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“Someone’s sitting in the shade today because someone planted a tree a long time ago.”

— Warren Buffett

The Warren Buffett investment philosophy calls for a long-term investment horizon, where a two-decade holding period, or even longer, would fit right into the strategy. How would such a strategy have worked out for an investment into Chevron Corporation (NYSE: CVX)? Today, we examine the outcome of a two-decade investment into the stock back in 2004.

Start date: 06/21/2004


End date: 06/18/2024
Start price/share: $46.65
End price/share: $153.33
Starting shares: 214.36
Ending shares: 453.40
Dividends reinvested/share: $77.14
Total return: 595.20%
Average annual return: 10.18%
Starting investment: $10,000.00
Ending investment: $69,548.23

As we can see, the two-decade investment result worked out quite well, with an annualized rate of return of 10.18%. This would have turned a $10K investment made 20 years ago into $69,548.23 today (as of 06/18/2024). On a total return basis, that’s a result of 595.20% (something to think about: how might CVX shares perform over the next 20 years?). [These numbers were computed with the Dividend Channel DRIP Returns Calculator.]

Notice that Chevron Corporation paid investors a total of $77.14/share in dividends over the 20 holding period, marking a second component of the total return beyond share price change alone. Much like watering a tree, reinvesting dividends can help an investment to grow over time — for the above calculations we assume dividend reinvestment (and for this exercise the closing price on ex-date is used for the reinvestment of a given dividend).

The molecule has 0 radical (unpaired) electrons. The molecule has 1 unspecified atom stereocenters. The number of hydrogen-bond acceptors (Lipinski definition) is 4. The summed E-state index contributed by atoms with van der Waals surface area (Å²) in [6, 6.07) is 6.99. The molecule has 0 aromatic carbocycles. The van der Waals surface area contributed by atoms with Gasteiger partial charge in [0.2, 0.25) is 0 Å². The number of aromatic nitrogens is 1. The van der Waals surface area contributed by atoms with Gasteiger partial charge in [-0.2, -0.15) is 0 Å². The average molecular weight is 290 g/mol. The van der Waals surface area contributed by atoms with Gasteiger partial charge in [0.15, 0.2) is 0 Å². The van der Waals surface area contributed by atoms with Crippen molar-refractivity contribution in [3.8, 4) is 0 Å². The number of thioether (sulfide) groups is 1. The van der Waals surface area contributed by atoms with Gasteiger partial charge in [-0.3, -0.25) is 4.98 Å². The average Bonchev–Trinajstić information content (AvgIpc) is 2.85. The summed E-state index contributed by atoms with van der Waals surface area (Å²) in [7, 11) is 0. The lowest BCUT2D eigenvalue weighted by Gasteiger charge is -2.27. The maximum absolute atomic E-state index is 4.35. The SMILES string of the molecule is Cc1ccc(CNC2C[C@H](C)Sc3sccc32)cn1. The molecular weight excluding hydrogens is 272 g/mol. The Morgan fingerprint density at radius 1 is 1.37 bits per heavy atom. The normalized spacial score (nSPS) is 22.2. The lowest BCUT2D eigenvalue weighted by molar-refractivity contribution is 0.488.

Based upon the most recent annualized dividend rate of 6.52/share, we calculate that CVX has a current yield of approximately 4.25%. Another interesting datapoint we can examine is ‘yield on cost’ — in other words, we can express the current annualized dividend of 6.52 against the original $46.65/share purchase price. This works out to a yield on cost of 9.11%.

One more piece of investment wisdom to leave you with:
“Based on my own personal experience, both as an investor in recent years and an expert witness in years past, rarely do more than three or four variables really count. Everything else is noise.” — Martin Whitman